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Storm Arwen showed the value of gas stoves and diesel, and the folly of our national forestry policy

My article for the Telegraph:

The one thing that cheered us Northumbrians up as we waited for power to come back on after Storm Arwen (some wit points out that naming these daughters of Boreas only seems to encourage them) was to grumble: “if this was in the Home Counties we would never hear the end of it”. But it is not funny that thousands of homes are still waiting for reconnection, some with elderly occupants.

I can vouch that five days of living in the cold and dark when the nights are more than twice as long as the days does not half remind you of the value of reliable electricity, diesel cars (how else do you charge a phone?) and gas stoves to cook on – all three of which are about to be banned by the eco-commissars.

The longer term devastation in Northumberland is to trees. Where I live the damage is patchy: some whole woods are flattened, some veteran oaks uprooted and huge pines snapped off. But mostly the wind knocked down patches of woods and when the mess is cleared, that will leave woodland clearings that saplings will slowly fill.

Further north in the county, however, there are large areas of forest flattened altogether. As a boy I remember seeing similar scenes in central Scotland after the even fiercer storm of January 1968, which destroyed 8,000 hectares of forest and 300 homes, so don’t blame climate change.

But do let’s plant back better. The tree planting policy in Britain of the past 50 years has been a man-made disaster. Alarmed at the shortage of pit props during the First World War, the government set up the Forestry Commission with a remit to buy land and plant it with “commercial” trees while issuing grants and permits to landowners to do the same (a curious conflict of interest, incidentally).

This resulted in moorland and hill disappearing under square, hard-edged carpets of alien sitka spruce, creating dark, closed forest monocultures that acidified streams, accelerated flooding, collapsed biodiversity (except midges) and took away jobs. Where once the curlew called and the shepherd gathered, now there was empty silence.

To add insult to environmental injury, it was a commercial failure, too. The Forestry Commission never made a profit. Yet, bent on empire building, it set about converting even ancient semi-natural woodlands into sitka plantations: it is a little known fact that a higher proportion of ancient woodland was lost under Forestry Commission ownership than under private ownership. The ostensible purpose of these pulp farms was to feed paper mills that never came, supplying a demand for paper that was about to shrink, in thrall to an import-substitution policy that had been rubbished by Adam Smith.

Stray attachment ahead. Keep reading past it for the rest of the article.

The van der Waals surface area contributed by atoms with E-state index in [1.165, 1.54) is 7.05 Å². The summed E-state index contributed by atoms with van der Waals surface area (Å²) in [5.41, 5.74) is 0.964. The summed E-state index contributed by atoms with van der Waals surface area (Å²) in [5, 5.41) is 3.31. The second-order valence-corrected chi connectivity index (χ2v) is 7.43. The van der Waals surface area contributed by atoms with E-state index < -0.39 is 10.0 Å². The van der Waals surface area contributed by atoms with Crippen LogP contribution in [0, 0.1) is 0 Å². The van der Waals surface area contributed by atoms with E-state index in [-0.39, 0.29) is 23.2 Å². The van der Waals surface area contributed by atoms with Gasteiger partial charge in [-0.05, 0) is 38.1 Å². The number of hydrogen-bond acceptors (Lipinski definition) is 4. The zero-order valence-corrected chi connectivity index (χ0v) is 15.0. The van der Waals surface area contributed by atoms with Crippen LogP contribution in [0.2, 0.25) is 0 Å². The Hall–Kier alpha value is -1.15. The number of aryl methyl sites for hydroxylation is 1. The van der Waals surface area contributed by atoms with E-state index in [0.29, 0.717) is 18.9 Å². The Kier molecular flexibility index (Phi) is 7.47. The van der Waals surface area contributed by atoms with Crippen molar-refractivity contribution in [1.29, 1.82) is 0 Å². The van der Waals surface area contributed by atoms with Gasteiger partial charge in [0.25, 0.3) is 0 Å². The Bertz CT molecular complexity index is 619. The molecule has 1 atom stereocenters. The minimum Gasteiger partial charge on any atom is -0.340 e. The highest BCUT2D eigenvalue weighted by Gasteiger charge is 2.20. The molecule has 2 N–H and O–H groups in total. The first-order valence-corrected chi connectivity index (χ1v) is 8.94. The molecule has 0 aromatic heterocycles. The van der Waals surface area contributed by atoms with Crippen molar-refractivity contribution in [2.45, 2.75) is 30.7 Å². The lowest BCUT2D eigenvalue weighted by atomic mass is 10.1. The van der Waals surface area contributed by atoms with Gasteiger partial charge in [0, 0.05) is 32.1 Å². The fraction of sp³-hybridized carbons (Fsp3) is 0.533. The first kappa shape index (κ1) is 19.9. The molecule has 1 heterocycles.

But we import a lot of timber, wrote an angry duke to me when I made this point once before. Yes and bananas too, I replied, but we don’t subsidise greenhouses. In the 1980s the Forestry Commission even began telling us to grow lodgepole pines from the Rockies. Disaster: in British winds they grew sideways and collapsed into unmanageable thickets.

But alder, birch and rowan – oh no, you were not encouraged to plant those, at least until recently. It took me years to persuade the Forestry Commission to allow abundant natural regeneration of birch to grow where I had felled a spruce wood. Spray them off and replant with spruce was the “advice” from the commissars. It’s now a mature birch wood in which I found a woodcock’s nest last year.

That at least had changed a bit. The Forestry Commission is now encouraging the planting of native species and the growing of “woodland” instead of forestry plantations. Under its excellent new chairman, Sir William Worsley, it might even approach efficiency in answering letters in less than three months.

There is hope that in responding to the Government’s ambition to plant millions of trees to soak up carbon, both private and public landowners will be putting in mixtures of well-spaced native hardwood trees (and Scots pines) that follow the contours, include clearings and are managed for wildlife.

But the scale of the ambition fills me with dread. The sphagnum mosses on moorland blanket bogs where many new trees will be planted are actually better at capturing carbon than trees, we now know; the one thing people trying to save the curlew agree on is that nearby woodland is bad news: it houses crows, foxes, stoats and buzzards that take the eggs and chicks.

Yet the “commercial” foresters are already dusting off their business plans, with talk of planting “mostly” sitka spruce. The price of timber is up, almost entirely because the EU bizarrely decided that burning trees in Drax power station, and others like it, is carbon neutral, even though it produces more carbon dioxide than coal (trees take decades to regrow and are then cut down again).

As we replant, please let’s not keep making these environmental mistakes in the uplands of northern Britain (wind farms, ditches in peat?) simply to reward lobbyists on hobby horses.

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Matt Ridley’s latest book Viral: The Search for the Origin of Covid-19, co-authored with scientist Alina Chan from Harvard and MIT’s Broad Institute, is now availablein the United States, in the United Kingdom, and elsewhere.

By Matt Ridley | Tagged:  energy  environment  telegraph  uk-politics